Henry I Silver Halfpenny 1100-35AD Winchester
Henry I Silver Halfpenny 1100-35AD minted by Godwine at Winchester.
Found near Marlborough, Wiltshire, October 2001.
This coin was offered for sale by DNW in 2002 when it was only the 12th round halfpenny of Henry I known and the first minted in Winchester offered for private sale. There has been other examples found since 2002 but very few in number and this is the first we have been aware of offered for sale in the past few years. This is an extremely rare coin and seldom available to the private collector or institution.
Following the death of William Rufus, his younger brother Henry claimed the thrown of England. Notably, there was a period of monetary crisis during the reign, which led to a public lack of confidence in the quality of the coinage minted. Round halfpennies (as opposed to cut pennies) were struck at a range of mints during the reign, this example at Winchester. The obverse shows a facing head with pellet hair; the reverse a small cross potent with four pellets within each angle.
Footnote from DNW catalogue in 2002:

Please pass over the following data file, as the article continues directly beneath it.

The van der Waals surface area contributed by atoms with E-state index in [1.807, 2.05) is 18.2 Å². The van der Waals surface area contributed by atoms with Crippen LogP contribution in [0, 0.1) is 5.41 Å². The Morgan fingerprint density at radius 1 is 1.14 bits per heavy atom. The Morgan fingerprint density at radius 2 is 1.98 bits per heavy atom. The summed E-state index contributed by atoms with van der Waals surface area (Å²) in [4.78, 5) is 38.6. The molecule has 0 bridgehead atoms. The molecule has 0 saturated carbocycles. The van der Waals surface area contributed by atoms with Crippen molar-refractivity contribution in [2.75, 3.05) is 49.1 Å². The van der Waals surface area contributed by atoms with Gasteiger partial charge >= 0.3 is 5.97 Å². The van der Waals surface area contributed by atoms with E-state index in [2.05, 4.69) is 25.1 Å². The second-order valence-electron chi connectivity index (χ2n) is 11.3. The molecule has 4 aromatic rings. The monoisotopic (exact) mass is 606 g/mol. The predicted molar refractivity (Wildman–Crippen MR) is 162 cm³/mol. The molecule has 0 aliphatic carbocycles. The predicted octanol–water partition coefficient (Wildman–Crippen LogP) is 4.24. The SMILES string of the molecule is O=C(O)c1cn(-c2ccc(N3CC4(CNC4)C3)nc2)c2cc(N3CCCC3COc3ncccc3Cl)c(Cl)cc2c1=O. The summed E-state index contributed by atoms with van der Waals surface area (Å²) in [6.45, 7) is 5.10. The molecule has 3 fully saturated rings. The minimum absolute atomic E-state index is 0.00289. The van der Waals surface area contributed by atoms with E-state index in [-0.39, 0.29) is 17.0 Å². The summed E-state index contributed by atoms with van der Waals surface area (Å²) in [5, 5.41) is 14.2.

Round halfpence of Henry I were unknown until just over 50 years ago, when Peter Seaby exhibited a coin of Winchester by the moneyer Godwine A at the British Numismatic Society on 1 March 1950 (North pl.16, 36 and Spink Standard Catalogue, p.135, coin now in the Fitzwilliam Museum). In 1989 four more halfpence were found: Hereford, moneyer Ailred (now in British Museum) and Sandwich, Æthelbold, rev. struck from a type IX Penny die (Fitzwilliam Museum), both in spoil from Thames Exchange; Norwich(?), Thot, found in Norfolk (Fitzwilliam Museum), and York, Othbeorn, found near Newbury. Other coins discovered since include specimens of Oxford, Ægelnoth, Wallingford, Osulf, and Wilton, Ailward (all in Fitzwilliam Museum); another Sandwich, Æthelbold, but regular type, found at Little Mongeham, Kent, in September 1992; and a coin of Winchester, moneyer Wimund, offered at Baldwin’s Auction 7, 2 May 1996, lot 517 and now also in the Fitzwilliam Museum. In sum, 8 of the now 12 known round halfpence of Henry I are in institutions.
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